Denmark’s secret coast
armed with questions about northern European church architecture. I wanted to see if the new Nordic cuisine had spread as far as the backwaters of western Denmark. We were a motley crew divided in interests, but united in our quest (imposed by me) for the perfect three-generation weekend getaway.
After a painless 90-minute flight, we picked up our hire car and drove for an hour over flat, empty land, where farms stretch in every direction, to Ribe (population 8,168). On the south western coast of Jutland, this, Scandinavia’s oldest town, is perfect for a day’s visit: you might start by wandering its meticulously maintained medieval streets before popping into its Romanesque cathedral, in which aged wood carvings of griffins sit next to glitzy mosaics from the Eighties.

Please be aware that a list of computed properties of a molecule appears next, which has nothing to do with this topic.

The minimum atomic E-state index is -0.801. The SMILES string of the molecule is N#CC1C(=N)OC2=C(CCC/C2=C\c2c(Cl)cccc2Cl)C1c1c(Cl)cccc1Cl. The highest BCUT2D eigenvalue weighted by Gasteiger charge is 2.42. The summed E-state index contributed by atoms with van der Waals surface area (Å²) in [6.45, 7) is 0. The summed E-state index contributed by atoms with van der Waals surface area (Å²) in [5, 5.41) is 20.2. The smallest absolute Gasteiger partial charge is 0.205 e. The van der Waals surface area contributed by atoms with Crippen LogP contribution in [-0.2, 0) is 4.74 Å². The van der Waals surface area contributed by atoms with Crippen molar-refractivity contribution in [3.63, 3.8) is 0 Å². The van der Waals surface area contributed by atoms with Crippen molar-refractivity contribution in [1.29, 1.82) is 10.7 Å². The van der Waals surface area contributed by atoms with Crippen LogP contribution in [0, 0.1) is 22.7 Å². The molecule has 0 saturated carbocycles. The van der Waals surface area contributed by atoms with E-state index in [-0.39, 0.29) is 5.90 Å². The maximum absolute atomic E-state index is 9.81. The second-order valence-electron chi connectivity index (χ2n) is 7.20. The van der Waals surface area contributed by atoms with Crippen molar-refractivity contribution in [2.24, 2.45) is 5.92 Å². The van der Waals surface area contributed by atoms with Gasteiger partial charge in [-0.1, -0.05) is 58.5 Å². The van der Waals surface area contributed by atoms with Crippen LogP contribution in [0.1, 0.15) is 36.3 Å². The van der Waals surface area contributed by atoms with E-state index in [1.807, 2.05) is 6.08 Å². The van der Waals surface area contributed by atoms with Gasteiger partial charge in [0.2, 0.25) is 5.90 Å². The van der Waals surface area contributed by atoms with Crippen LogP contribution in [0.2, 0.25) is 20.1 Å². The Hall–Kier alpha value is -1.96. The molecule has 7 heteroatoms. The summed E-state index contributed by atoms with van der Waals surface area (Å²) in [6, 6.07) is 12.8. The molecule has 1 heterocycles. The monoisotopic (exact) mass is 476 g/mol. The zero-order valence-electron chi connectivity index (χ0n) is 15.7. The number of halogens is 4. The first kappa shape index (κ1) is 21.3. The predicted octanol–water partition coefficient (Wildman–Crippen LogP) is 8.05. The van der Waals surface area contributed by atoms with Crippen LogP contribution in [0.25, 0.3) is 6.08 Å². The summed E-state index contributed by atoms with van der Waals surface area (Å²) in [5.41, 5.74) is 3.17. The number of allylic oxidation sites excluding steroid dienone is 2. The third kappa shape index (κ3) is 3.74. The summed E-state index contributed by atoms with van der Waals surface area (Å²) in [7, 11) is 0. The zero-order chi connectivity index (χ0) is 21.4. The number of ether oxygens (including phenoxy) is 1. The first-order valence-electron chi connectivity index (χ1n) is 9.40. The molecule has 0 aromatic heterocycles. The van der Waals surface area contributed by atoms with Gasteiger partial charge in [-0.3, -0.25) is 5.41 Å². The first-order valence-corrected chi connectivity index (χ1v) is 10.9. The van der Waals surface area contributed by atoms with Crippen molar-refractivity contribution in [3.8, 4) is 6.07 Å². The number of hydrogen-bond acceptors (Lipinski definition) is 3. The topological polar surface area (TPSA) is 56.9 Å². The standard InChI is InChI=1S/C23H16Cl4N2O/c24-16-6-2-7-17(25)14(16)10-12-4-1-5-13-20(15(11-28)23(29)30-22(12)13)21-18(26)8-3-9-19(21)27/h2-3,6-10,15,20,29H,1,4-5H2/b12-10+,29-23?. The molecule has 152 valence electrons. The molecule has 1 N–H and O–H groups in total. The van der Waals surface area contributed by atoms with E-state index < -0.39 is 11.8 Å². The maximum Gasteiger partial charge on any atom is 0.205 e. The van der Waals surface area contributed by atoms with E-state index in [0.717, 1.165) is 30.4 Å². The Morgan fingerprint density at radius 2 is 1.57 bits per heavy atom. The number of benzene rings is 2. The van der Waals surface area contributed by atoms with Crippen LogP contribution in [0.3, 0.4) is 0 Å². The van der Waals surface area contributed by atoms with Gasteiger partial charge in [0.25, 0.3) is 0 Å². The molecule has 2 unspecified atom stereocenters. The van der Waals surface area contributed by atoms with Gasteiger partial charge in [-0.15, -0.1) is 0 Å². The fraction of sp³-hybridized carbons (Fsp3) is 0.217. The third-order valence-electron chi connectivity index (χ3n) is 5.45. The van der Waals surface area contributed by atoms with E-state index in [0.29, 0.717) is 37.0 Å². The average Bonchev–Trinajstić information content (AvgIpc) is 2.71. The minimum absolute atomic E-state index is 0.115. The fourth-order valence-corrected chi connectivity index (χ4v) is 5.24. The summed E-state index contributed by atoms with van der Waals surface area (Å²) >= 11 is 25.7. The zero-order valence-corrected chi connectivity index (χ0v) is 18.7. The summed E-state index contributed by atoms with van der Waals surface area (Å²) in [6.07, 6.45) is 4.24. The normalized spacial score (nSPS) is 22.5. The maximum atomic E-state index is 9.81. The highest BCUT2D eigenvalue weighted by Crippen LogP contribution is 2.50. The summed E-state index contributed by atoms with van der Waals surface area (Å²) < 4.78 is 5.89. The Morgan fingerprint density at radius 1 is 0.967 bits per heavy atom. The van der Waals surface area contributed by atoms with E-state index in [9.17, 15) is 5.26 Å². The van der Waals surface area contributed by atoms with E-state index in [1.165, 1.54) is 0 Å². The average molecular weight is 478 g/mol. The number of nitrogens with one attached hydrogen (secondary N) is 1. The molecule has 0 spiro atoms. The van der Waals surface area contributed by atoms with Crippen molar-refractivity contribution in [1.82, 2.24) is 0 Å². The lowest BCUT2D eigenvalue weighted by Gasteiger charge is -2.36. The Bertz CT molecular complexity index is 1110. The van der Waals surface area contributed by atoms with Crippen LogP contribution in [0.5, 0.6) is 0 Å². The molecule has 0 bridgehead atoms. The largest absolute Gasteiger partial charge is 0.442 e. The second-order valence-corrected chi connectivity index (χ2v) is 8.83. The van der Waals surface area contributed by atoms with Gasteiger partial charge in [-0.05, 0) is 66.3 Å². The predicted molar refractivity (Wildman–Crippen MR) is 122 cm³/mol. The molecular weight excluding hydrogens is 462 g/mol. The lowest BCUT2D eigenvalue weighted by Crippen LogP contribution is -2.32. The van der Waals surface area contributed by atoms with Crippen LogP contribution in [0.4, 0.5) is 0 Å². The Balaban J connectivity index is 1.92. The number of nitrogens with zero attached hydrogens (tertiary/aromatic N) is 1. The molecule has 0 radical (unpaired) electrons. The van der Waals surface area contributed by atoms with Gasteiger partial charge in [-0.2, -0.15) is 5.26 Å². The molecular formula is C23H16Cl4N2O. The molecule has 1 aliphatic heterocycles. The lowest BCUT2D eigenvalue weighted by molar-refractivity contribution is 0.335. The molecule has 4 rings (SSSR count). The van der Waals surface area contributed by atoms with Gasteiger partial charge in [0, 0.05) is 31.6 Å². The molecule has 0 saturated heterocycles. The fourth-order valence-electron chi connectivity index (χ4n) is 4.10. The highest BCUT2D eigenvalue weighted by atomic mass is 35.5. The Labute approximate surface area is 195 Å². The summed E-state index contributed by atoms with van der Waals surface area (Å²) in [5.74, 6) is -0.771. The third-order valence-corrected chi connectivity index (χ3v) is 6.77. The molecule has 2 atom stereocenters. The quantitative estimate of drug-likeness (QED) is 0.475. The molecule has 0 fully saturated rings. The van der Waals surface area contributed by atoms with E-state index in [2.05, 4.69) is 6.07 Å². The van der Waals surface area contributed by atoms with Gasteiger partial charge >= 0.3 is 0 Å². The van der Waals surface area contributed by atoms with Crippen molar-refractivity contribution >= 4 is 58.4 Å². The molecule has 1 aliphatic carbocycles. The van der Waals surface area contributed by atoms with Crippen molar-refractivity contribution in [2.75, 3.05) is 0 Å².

From the cathedral, we headed to Saelhunden, a restaurant in a 17thcentury timber frame inn overlooking the Ribe river. Food is the great equaliser in my family and, via a medley of smoked and fried fish of
golden brick at the Mini Castle